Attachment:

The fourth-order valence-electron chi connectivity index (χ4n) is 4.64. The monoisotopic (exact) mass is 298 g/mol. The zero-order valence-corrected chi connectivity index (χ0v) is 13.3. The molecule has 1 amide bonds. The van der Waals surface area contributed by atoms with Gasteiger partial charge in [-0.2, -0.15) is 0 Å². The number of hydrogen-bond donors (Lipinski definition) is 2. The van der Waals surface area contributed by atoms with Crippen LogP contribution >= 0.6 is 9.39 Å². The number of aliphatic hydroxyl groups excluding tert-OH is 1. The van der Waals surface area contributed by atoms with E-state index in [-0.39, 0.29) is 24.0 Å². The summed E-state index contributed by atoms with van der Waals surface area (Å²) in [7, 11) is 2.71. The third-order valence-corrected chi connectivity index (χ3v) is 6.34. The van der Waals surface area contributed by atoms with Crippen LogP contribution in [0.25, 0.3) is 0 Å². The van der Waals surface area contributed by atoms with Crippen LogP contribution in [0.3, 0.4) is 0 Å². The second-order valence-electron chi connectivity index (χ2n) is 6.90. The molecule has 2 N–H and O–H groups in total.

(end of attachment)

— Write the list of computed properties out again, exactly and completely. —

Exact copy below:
The fourth-order valence-electron chi connectivity index (χ4n) is 4.64. The monoisotopic (exact) mass is 298 g/mol. The zero-order valence-corrected chi connectivity index (χ0v) is 13.3. The molecule has 1 amide bonds. The van der Waals surface area contributed by atoms with Gasteiger partial charge in [-0.2, -0.15) is 0 Å². The number of hydrogen-bond donors (Lipinski definition) is 2. The van der Waals surface area contributed by atoms with Crippen LogP contribution >= 0.6 is 9.39 Å². The number of aliphatic hydroxyl groups excluding tert-OH is 1. The van der Waals surface area contributed by atoms with E-state index in [-0.39, 0.29) is 24.0 Å². The summed E-state index contributed by atoms with van der Waals surface area (Å²) in [7, 11) is 2.71. The third-order valence-corrected chi connectivity index (χ3v) is 6.34. The van der Waals surface area contributed by atoms with Crippen LogP contribution in [0.25, 0.3) is 0 Å². The van der Waals surface area contributed by atoms with Crippen LogP contribution in [0.3, 0.4) is 0 Å². The second-order valence-electron chi connectivity index (χ2n) is 6.90. The molecule has 2 N–H and O–H groups in total.